Department of International Cooperation,Azerbaijan State University of Economics,
Department of Public Administration, Interregional Academy of Personnel Management,
Department of Political and Apply, Kuras Institute of Political and Ethnic Studies of the National Academy of Science of Ukraine,
Department of Macroeconomic Regulation & International Economic Relations, Academy of Financial Management,
The National Research Institute of World Economy and International Relations, Russian Academy of Sciences,
College of Business Administration, University of Hail,
Hail, Saudi Arabia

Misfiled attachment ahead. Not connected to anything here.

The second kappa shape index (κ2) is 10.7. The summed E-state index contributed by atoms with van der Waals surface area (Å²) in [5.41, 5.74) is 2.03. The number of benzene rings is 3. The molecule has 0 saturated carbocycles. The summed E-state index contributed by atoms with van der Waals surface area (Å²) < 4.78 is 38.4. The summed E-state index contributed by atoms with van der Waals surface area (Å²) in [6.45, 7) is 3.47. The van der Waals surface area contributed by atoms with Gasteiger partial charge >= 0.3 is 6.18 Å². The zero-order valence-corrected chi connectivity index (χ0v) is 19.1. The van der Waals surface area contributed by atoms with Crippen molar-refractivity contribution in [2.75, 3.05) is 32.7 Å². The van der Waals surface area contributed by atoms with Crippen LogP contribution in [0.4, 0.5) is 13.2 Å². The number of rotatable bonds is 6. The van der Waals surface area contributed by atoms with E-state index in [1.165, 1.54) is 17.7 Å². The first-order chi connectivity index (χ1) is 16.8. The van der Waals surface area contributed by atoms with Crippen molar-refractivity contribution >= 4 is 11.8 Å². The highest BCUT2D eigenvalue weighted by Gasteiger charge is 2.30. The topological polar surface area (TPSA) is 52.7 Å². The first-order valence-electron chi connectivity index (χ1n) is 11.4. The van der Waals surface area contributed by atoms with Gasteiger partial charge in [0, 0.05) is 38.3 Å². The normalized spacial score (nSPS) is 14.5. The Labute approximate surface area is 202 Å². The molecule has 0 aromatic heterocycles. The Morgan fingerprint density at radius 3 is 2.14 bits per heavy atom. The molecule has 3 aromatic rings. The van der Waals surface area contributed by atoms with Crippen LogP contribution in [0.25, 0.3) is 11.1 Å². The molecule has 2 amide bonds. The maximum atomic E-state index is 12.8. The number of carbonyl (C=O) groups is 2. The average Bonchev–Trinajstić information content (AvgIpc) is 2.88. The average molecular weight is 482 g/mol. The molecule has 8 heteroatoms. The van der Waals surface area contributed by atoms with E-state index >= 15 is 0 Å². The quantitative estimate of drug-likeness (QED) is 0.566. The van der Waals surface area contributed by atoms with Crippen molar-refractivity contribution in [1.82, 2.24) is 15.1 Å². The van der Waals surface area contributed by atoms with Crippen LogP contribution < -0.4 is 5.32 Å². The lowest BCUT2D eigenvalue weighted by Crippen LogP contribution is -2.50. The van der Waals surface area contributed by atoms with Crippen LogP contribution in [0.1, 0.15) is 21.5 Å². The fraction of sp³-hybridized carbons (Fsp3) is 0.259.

The rise of China will undoubtedly be one of the great dramas of the twenty-first century. China's extraordinary economic growth and active diplomacy are already transforming East Asia, and future decades will see even greater increases in Chinese power and influence. But exactly how this drama will play out is an open question. Will China overthrow the existing order or become a part of it? If anything can the United States do to maintain its position as China rises? What level of economic separation will develop between the world’s two largest economies? How much will businesses need to change in their business model—from the customers they target, the products and services they offer, their overall supply chain, and even their capital structure and ownership? The next stages of this transition will play out over 2019 in ways that cannot be fully anticipate, but without doubt, uncertainties will lead to lower levels of long-term investment by businesses in 2019 and to greater levels of volatility in market growth and in the valuations of many kinds of assets. It will be a year for prudent conservatism in many areas, combined with a readiness to make big, bold bets if on when one-time opportunities arise.